Avoiding Early Burnout – Work/Life Balance as a New Pro

When I began my first full-time position, I was prepared to earn overtime and prove I was devoted to my job and my clients. Three months in, I sat down to breakfast with one of my team supervisors. When she asked me what I did in my free time, I laughed and responded, “What free time?” She answered, “We need to fix that.” When someone five positions above you points out the need for a work/life balance, you take it seriously, and since that meeting I have valued seeking one.

As a new professional in the public relations world, a work/life balance seems like a luxury that is far off in the future, but focusing solely on work can lead to early burnout and, ultimately, lower quality of work. Here are some tips to find balance as a new pro:

Stay focused during work hours. If a project is not due until tomorrow, it can be easy to procrastinate during the day. While a quick mental break (reading your favorite blog, watching a YouTube video, etc.) is good, spending 30 minutes looking through your friend of a friend’s sister’s fiancé’s Facebook photos doesn’t help your project or the possibility to get out on time and meet up for happy hour.

Aim for quality, not long hours. Remember, you are evaluated by the quality of your work, not how many hours you’re in the office. Drawing out a project does not make you look better; turning in high quality work is what makes a true impression.  Finish your projects efficiently and take on more tasks as possible.

Minimize after-hours Blackberry usage. While checking your Blackberry may seem like your only priority after leaving the office, stay focused in the moment of whatever you’re doing. Check it as you’re leaving dinner or after you’ve watched your favorite show, not during these activities.

Remember that you will be back tomorrow, and work will still be there. As an intern, my responsibilities were project based, and I was used to leaving each day with every project complete. As a full-time employee, I learned long-term projects could wait a day, so it’s okay to go home and eat dinner.

You earn vacation for a reason. Vacation is earned, so take it. Utilize your vacation wisely to make yourself feel like you’re taking a break. You’ll be much more interesting to your co-workers if you talk about your recent ski trip instead of that time your client was featured on Good Morning America.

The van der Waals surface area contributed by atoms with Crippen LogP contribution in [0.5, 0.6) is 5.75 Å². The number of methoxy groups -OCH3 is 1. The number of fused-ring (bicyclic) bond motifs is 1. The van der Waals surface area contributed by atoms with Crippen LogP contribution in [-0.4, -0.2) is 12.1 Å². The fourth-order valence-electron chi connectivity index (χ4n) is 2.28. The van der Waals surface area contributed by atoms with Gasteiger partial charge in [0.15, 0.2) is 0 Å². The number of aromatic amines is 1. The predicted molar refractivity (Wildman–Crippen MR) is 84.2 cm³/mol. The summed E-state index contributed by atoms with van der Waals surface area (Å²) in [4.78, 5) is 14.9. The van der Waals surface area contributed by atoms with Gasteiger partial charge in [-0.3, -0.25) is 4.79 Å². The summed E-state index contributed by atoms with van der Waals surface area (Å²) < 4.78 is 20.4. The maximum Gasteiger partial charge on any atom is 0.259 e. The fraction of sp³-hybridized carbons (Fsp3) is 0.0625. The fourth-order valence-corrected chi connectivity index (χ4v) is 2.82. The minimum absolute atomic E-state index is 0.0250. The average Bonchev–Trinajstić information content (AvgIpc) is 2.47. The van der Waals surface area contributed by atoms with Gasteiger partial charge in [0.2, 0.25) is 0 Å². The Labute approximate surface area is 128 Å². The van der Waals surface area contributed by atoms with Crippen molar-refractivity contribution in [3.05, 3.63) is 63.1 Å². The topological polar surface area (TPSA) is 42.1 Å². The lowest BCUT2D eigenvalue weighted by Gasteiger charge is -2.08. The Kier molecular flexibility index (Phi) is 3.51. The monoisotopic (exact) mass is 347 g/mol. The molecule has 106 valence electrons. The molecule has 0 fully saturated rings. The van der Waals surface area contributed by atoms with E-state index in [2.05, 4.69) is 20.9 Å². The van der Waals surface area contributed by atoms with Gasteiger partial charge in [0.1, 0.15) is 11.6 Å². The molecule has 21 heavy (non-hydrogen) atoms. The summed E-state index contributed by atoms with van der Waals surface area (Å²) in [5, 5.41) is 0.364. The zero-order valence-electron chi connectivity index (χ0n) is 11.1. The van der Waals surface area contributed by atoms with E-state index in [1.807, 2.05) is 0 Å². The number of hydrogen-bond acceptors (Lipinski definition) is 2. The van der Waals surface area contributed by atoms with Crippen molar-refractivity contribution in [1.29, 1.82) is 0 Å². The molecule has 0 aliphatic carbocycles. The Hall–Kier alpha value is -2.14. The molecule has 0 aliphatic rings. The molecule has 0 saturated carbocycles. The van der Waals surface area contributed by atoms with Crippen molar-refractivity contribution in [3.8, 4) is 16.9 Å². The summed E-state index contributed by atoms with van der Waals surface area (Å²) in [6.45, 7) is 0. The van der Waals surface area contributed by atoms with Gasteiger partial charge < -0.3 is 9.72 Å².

Seek a work/life balance by following the example of balanced co-workers around you. Need guidance outside of the office? Meet with a PRSA member of your local Chapter. While it may be a guarantee in PR that you will have some long nights, it shouldn’t be every night. Keep work a priority among other priorities, and you’ll find your stride.

What are your tips for maintaining a sense of work/life balance? How do you take time for yourself?


 Jessica Noonan currently works within Burson-Marsteller’s Corporate practice in the New York office, providing strategic communication support to numerous key clients. Her active aspiration to become a PR professional led to her role as the 2012  national vice president of professional development for the Public Relations Student Society of America. She is now a member of the Public Relations Society of America where she is Membership Co-Chair on the New Professionals committee and serves on the PRSA-NY Marketing committee. Jessica serves as the President of the newly developed non-profit the LittleBigFund. Jessica  holds a Bachelor of Arts in Public Communication and a Bachelor of Science in Business Administration, specializing in marketing from American University.